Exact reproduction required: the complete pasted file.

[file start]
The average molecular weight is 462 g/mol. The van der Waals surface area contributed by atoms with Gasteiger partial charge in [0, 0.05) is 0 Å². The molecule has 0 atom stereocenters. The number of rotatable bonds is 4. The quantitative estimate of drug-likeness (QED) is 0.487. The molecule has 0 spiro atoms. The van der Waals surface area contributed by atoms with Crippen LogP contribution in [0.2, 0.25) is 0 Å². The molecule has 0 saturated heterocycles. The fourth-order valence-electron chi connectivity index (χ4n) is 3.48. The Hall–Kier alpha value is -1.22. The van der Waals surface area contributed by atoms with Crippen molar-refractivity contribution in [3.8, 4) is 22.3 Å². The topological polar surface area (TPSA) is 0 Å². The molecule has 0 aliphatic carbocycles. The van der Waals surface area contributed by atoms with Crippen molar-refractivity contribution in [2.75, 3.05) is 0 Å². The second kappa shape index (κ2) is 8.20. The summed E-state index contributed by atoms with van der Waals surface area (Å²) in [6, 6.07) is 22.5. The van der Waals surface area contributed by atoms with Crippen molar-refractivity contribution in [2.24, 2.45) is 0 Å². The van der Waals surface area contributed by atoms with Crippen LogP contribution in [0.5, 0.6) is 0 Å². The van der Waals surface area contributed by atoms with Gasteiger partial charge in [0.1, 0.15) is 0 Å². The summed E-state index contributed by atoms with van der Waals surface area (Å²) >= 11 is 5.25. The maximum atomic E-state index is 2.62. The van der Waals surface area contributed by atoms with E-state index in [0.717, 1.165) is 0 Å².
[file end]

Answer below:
The average molecular weight is 462 g/mol. The van der Waals surface area contributed by atoms with Gasteiger partial charge in [0, 0.05) is 0 Å². The molecule has 0 atom stereocenters. The number of rotatable bonds is 4. The quantitative estimate of drug-likeness (QED) is 0.487. The molecule has 0 spiro atoms. The van der Waals surface area contributed by atoms with Crippen LogP contribution in [0.2, 0.25) is 0 Å². The molecule has 0 saturated heterocycles. The fourth-order valence-electron chi connectivity index (χ4n) is 3.48. The Hall–Kier alpha value is -1.22. The van der Waals surface area contributed by atoms with Crippen molar-refractivity contribution in [3.8, 4) is 22.3 Å². The topological polar surface area (TPSA) is 0 Å². The molecule has 0 aliphatic carbocycles. The van der Waals surface area contributed by atoms with Crippen molar-refractivity contribution in [2.75, 3.05) is 0 Å². The second kappa shape index (κ2) is 8.20. The summed E-state index contributed by atoms with van der Waals surface area (Å²) in [6, 6.07) is 22.5. The van der Waals surface area contributed by atoms with Crippen molar-refractivity contribution in [2.24, 2.45) is 0 Å². The van der Waals surface area contributed by atoms with Crippen LogP contribution in [0.5, 0.6) is 0 Å². The van der Waals surface area contributed by atoms with Gasteiger partial charge in [0.1, 0.15) is 0 Å². The summed E-state index contributed by atoms with van der Waals surface area (Å²) >= 11 is 5.25. The maximum atomic E-state index is 2.62. The van der Waals surface area contributed by atoms with E-state index in [0.717, 1.165) is 0 Å².